One of the coolest features of AMD’s Ryzen desktop CPUs, and historically a great reason to get them over the competition, was the official support for error-corrected memory (ECC RAM)1. With most Ryzen 1000 through 5000 series CPUs and the right motherboards, ordinary users could get ECC RAM going without having to spring for more expensive workstation-grade CPUs.

Screenshot of B550 Steel Legend specification page, showing support for ECC & non-ECC, unbuffered memory
Specification page for the B550 Steel Legend motherboard.

For example, here’s the specification page for the ASRock B550 Steel Legend motherboard. This is a mainstream “B” series motherboard which lists detailed compatibility information for ECC RAM by processor generation.

(To my knowledge ASRock has had the best support for ECC RAM in Ryzen motherboards, and I’ve been very happy with their motherboards in general.)

Screenshot of X670E Taichi specification page, without support for ECC memory
Specification page for the X670E Taichi motherboard, with no mention of ECC support.

Unfortunately, when the AMD Ryzen 7000 “Raphael” CPUs were launched along with the brand new Socket AM5, all mention of ECC support was gone. The specification page for the ASRock X670E Taichi, one of the most expensive AM5 motherboards you can buy, has no mention of ECC support as of the date of writing this.

I still decided to upgrade to a Ryzen 7950X, and overall I’ve been happy with the performance of the new processor. But the lack of ECC was a huge bummer at the time of purchasing my system.

Finding a forum link#

A couple months ago I came across a topic on the ASRock forums talking about ECC support on AM5 motherboards, in which a user called ApplesOfEpicness said that they’d worked with an AMD engineer to get ECC RAM going within AMD’s AGESA firmware. They’d claimed to have tested it on an ASRock motherboard with an updated UEFI, by shorting ground and data pins, and seeing errors be reported up to the OS.

I was intrigued by this! Even though I didn’t have the same motherboard that ApplesOfEpicness did, I had chosen an ASRock board (the B650E PG Riptide)—I had figured that if ECC was possible on any AM5 board at all, it would be supported on ASRock. So based on the forum post, last week I ordered a pair of 32 GB server-grade ECC sticks from v-color.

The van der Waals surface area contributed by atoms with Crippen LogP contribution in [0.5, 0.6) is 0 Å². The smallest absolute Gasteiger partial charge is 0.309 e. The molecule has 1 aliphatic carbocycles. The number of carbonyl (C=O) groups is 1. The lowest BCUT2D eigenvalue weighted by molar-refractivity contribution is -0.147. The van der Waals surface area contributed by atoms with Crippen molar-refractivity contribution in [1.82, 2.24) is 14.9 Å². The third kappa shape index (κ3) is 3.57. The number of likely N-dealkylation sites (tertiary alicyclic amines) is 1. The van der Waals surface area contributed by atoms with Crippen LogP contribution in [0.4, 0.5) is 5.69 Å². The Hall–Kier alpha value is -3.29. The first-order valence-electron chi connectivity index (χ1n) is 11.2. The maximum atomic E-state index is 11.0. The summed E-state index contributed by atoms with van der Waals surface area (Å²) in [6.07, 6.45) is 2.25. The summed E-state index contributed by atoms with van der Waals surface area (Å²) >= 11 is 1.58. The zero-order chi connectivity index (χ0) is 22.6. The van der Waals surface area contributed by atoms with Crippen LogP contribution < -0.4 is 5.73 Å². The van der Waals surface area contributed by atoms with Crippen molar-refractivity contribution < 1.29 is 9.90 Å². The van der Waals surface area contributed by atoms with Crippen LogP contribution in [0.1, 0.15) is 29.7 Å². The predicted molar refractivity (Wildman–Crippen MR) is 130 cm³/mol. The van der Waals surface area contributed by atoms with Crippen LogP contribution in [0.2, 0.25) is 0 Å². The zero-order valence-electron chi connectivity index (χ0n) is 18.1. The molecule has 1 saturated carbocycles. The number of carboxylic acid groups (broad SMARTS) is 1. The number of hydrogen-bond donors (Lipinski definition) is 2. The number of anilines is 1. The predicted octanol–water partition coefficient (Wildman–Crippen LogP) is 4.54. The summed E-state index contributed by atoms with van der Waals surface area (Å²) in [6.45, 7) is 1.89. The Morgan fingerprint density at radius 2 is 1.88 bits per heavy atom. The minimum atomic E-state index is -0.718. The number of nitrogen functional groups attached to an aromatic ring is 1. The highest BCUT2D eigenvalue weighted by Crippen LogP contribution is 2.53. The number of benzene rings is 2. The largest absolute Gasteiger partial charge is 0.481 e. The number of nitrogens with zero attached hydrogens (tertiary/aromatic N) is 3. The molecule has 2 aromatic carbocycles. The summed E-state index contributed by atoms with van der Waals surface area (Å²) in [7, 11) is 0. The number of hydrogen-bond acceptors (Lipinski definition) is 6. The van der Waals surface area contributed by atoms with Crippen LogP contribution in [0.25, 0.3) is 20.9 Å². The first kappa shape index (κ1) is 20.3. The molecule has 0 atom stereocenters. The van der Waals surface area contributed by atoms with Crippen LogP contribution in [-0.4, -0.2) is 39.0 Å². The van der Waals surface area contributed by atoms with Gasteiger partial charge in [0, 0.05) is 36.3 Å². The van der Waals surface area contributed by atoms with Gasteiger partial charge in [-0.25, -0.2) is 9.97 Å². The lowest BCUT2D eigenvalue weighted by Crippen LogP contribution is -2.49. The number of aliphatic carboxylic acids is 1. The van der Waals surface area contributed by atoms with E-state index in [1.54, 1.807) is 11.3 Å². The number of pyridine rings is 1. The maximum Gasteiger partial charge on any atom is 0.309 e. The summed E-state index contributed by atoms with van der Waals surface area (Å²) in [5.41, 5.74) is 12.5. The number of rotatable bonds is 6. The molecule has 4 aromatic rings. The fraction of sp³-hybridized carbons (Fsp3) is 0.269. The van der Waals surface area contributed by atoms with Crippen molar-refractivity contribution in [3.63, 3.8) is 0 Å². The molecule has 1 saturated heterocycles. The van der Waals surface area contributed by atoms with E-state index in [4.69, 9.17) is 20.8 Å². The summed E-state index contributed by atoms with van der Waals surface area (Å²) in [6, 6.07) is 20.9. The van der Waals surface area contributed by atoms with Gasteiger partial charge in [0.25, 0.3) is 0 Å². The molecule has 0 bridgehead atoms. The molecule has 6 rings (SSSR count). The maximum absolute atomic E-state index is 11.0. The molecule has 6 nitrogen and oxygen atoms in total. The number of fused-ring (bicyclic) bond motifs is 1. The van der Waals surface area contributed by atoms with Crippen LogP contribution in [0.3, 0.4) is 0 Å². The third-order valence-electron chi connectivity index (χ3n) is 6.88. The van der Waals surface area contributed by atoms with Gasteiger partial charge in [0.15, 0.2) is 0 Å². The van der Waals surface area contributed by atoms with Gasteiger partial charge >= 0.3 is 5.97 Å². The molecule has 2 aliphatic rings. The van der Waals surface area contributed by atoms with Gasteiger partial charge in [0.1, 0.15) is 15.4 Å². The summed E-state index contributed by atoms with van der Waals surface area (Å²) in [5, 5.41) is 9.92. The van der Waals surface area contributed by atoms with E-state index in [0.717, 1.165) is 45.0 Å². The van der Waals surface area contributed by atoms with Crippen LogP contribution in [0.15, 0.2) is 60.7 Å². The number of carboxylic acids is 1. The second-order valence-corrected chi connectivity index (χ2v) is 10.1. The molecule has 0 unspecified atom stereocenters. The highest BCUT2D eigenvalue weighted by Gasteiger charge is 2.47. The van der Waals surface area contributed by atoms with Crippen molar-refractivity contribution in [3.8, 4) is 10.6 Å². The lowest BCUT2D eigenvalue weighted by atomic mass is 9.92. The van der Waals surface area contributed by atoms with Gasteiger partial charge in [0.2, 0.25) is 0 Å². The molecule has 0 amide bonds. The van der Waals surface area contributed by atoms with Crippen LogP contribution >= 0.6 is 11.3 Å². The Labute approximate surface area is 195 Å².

I updated my motherboard’s UEFI to the latest version (version 1.28 with AGESA, and then replaced my existing RAM with the new sticks. I started up the system, and after a very long link training process2… it booted up!

Does the OS recognize ECC?#

On the Linux side, all indications were that the ECC memory was functioning correctly. sudo dmidecode -t memory reported:

% sudo dmidecode -t memory
Physical Memory Array
	Location: System Board Or Motherboard
	Use: System Memory
	Error Correction Type: Multi-bit ECC

... <snip> ...

Handle 0x0033, DMI type 17, 92 bytes
Memory Device
        Array Handle: 0x002E
        Error Information Handle: 0x0032
        Total Width: 72 bits
        Data Width: 64 bits

(The “Total Width” field is the important one here. For non-ECC RAM it read 64 bits, but in my case it was 72 bits because 64-bit ECC RAM has an extra 8 bits of parity data.)

Also, the Linux kernel reported that its error detection and correction subsystem, EDAC, was enabled:

% sudo dmesg | grep -i EDAC
[    0.444842] EDAC MC: Ver: 3.0.0
[   25.042690] EDAC MC0: Giving out device to module amd64_edac controller F19h_M60h: DEV 0000:00:18.3 (INTERRUPT)
[   25.042693] EDAC amd64: F19h_M60h detected (node 0).
[   25.042696] EDAC MC: UMC0 chip selects:
[   25.042697] EDAC amd64: MC: 0:     0MB 1:     0MB
[   25.042699] EDAC amd64: MC: 2: 16384MB 3: 16384MB
[   25.042702] EDAC MC: UMC1 chip selects:
[   25.042703] EDAC amd64: MC: 0:     0MB 1:     0MB
[   25.042704] EDAC amd64: MC: 2: 16384MB 3: 16384MB

Looking good so far!

Where’s this data coming from?#

At this point it’s worth asking about the source of these messages. Where is the data coming from and why should we believe it?

Let’s look at dmidecode first. man dmidecode starts with:

dmidecode is a tool for dumping a computer’s DMI (some say SMBIOS) table contents in a human‐readable format. This table contains a description of the system’s hardware components, as well as other useful pieces of information such as serial numbers and BIOS revision. Thanks to this table, you can retrieve this information without having to probe for the actual hardware. While this is a good point in terms of report speed and safeness, this also makes the presented information possibly unreliable.

Oh, interesting, “possibly unreliable” is a little concerning! What is this SMBIOS thing anyway? Wikipedia says:

In computing, the System Management BIOS (SMBIOS) specification defines data structures (and access methods) that can be used to read management information produced by the BIOS of a computer. This eliminates the need for the operating system to probe hardware directly to discover what devices are present in the computer.

So the data presented by dmidecode is coming from the UEFI, not from the processor3. What this means is that the memory is ECC-capable, but not necessarily that it is active. Whether ECC is active is ultimately determined by the memory controller on the system.

Querying the memory controller#

When I mentioned setting up ECC at work, Robert Mustacchi pointed me to the excellent illumos documentation about AMD’s Unified Memory Controller. I did some reading and learned that essentially, AMD processors expose a bus called the System Management Network (SMN). Among other things, this bus can be used to query and configure the AMD Unified Memory Controller (UMC).

NOTE: The information in the rest of this section is not part of the public AMD Processor Programming Reference, but can be gleaned from the source code for the open-source Linux and illumos kernels.